Former Sen. Rick Santorum’s (Pa.) support for a troubled Clinton administration judicial nominee is drawing fresh scrutiny from conservatives as the GOP presidential candidate struggles to regain his footing against presumptive nominee Mitt Romney.
Some Republicans see Santorum’s 1998 backing of Frederica Massiah-Jackson to be a district court judge in Philadelphia as conflicting with the staunch conservative persona he has put forward.
President Bill Clinton withdrew Massiah-Jackson’s nomination March 16, 1998, one day before the Senate was going to vote — and likely not confirm her. She had been accused of being biased against police and prosecutors by the Pennsylvania District Attorneys Association, including the Philadelphia district attorney, the Philadelphia Fraternal Order of Police, Lodge No. 5 and the National Association of Police Officers.
A former Judiciary Committee GOP staffer believes the incident shows that Santorum is not the conservative stalwart he claims to be and that he was too deferential to centrist Sen. Arlen Specter, Pennsylvania’s senior Republican Senator at the time.
“While Santorum holds himself out during this campaign to be a tried and true conservative, his Senate record says differently,” the committee staffer said. “His support of labor and earmarks came out during the debates, and the Massiah-Jackson issue is another instance of that, and a egregious one. He practically outsourced all Pennsylvania judges to Arlen Specter.”
A spokesman for the Santorum campaign did not return a phone call seeking comment.
Critics of Santorum argue that his support of earmarks for his state — which conservatives began to oppose in recent years because they often fund what they argue are wasteful pet projects — call into question his conservative bona fides.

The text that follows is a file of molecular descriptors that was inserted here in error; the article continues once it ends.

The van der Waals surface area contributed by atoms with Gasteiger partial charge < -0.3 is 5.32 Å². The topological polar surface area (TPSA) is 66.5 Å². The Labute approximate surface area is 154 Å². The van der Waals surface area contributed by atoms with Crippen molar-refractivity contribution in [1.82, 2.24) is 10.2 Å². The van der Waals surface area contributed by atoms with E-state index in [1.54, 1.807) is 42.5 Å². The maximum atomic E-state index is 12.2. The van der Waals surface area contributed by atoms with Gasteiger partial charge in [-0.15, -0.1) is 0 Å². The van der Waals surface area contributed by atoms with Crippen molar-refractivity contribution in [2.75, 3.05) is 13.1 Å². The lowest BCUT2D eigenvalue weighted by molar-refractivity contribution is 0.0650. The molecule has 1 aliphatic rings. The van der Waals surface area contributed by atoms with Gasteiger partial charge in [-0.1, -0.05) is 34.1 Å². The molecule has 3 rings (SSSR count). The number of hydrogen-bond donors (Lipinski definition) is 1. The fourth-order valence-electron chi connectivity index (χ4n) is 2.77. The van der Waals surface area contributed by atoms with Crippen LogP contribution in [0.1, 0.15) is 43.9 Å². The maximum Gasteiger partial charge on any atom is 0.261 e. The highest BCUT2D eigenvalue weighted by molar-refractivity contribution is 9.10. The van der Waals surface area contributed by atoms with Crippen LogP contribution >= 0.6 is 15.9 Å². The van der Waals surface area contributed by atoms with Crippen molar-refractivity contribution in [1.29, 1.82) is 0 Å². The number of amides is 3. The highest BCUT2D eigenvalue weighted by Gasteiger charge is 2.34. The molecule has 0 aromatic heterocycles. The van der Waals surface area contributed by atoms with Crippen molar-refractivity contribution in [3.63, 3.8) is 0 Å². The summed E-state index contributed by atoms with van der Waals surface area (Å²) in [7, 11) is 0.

There has also been criticism of Santorum’s backing of the Davis-Bacon Act, a Depression-era law that requires workers be paid prevailing wages on federally funded projects. Republicans typically oppose Davis-Bacon because they argue it raises the cost of projects.
In a debate in February, Santorum defended earmarks, arguing that some are good and some are bad and that there was abuse of the process. With regard to Davis-Bacon, in a speech to the Detroit Economic Club in February, Santorum said, “I’ve been attacked as the ‘big union’ Republican ... But I went back to look at my AFL-CIO scorecard, and I had a 13 percent rating. If that’s ‘big union’ in the Republican Party, I guess we’ve narrowed the field quite a bit, haven’t we?”
A GOP strategist said that the Massiah-Jackson incident only further highlights the “weakness in his narrative.”
“Santorum claims to have a staunch, solid conservative record, but the debates revealed his support for earmarks and being an insider, part of the ‘Washington Club,’ and this is further evidence of that,” the strategist continued.
“He will make exceptions,” the strategist said, which leads to inconsistencies in his positions — something that gives some conservatives pause.
On January 3, Sen. Kirsten Gillibrand, D-N.Y., raises her right hand as her son Henry messes up her hair while Vice President Joseph R. Biden Jr., delivers the ceremonial swearing-in in the Old Senate Chamber. Gillibrand's other son Theodore, lower right, looks on.
Each year since 1990, CQ Roll Call has reviewed the financial disclosures of all 541 senators, representatives and delegates to determine the 50 richest members of Congress. This year's report, derived from forms covering the calendar year 2012, shows it took a net worth of $6.67 million to crack the exclusive club.